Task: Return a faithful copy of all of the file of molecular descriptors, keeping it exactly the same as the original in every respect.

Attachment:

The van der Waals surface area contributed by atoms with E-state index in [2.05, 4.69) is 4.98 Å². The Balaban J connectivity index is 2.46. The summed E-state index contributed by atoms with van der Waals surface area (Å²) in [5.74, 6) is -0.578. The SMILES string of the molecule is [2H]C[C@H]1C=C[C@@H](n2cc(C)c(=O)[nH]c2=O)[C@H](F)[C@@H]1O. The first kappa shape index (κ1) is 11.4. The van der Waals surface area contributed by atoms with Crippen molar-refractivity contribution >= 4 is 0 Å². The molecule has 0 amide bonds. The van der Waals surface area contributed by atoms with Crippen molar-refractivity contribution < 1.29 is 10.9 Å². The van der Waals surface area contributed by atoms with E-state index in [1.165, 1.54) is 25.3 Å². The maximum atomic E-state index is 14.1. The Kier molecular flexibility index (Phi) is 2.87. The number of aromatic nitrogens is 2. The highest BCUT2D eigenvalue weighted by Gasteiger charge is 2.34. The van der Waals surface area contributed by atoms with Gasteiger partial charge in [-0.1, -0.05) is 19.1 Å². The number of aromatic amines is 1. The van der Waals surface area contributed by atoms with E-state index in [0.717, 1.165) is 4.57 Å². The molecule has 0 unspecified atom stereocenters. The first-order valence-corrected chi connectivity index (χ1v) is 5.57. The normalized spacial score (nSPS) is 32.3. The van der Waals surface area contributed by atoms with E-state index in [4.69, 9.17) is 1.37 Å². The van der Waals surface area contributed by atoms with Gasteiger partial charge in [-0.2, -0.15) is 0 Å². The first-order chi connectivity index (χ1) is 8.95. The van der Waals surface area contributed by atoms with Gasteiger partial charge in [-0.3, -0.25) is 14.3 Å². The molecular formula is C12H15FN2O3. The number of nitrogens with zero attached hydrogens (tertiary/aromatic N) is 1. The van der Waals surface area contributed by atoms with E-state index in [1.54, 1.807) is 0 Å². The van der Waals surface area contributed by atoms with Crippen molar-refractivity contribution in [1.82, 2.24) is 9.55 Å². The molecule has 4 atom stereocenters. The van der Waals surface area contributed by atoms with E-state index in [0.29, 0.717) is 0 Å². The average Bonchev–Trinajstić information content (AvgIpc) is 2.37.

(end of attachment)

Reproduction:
The van der Waals surface area contributed by atoms with E-state index in [2.05, 4.69) is 4.98 Å². The Balaban J connectivity index is 2.46. The summed E-state index contributed by atoms with van der Waals surface area (Å²) in [5.74, 6) is -0.578. The SMILES string of the molecule is [2H]C[C@H]1C=C[C@@H](n2cc(C)c(=O)[nH]c2=O)[C@H](F)[C@@H]1O. The first kappa shape index (κ1) is 11.4. The van der Waals surface area contributed by atoms with Crippen molar-refractivity contribution >= 4 is 0 Å². The molecule has 0 amide bonds. The van der Waals surface area contributed by atoms with Crippen molar-refractivity contribution < 1.29 is 10.9 Å². The van der Waals surface area contributed by atoms with E-state index in [1.165, 1.54) is 25.3 Å². The maximum atomic E-state index is 14.1. The Kier molecular flexibility index (Phi) is 2.87. The number of aromatic nitrogens is 2. The highest BCUT2D eigenvalue weighted by Gasteiger charge is 2.34. The van der Waals surface area contributed by atoms with Gasteiger partial charge in [-0.1, -0.05) is 19.1 Å². The number of aromatic amines is 1. The van der Waals surface area contributed by atoms with E-state index in [0.717, 1.165) is 4.57 Å². The molecule has 0 unspecified atom stereocenters. The first-order valence-corrected chi connectivity index (χ1v) is 5.57. The normalized spacial score (nSPS) is 32.3. The van der Waals surface area contributed by atoms with E-state index in [4.69, 9.17) is 1.37 Å². The van der Waals surface area contributed by atoms with Gasteiger partial charge in [-0.2, -0.15) is 0 Å². The first-order chi connectivity index (χ1) is 8.95. The van der Waals surface area contributed by atoms with Gasteiger partial charge in [-0.3, -0.25) is 14.3 Å². The molecular formula is C12H15FN2O3. The number of nitrogens with zero attached hydrogens (tertiary/aromatic N) is 1. The van der Waals surface area contributed by atoms with E-state index in [1.54, 1.807) is 0 Å². The van der Waals surface area contributed by atoms with Crippen molar-refractivity contribution in [1.82, 2.24) is 9.55 Å². The molecule has 4 atom stereocenters. The van der Waals surface area contributed by atoms with E-state index in [0.29, 0.717) is 0 Å². The average Bonchev–Trinajstić information content (AvgIpc) is 2.37.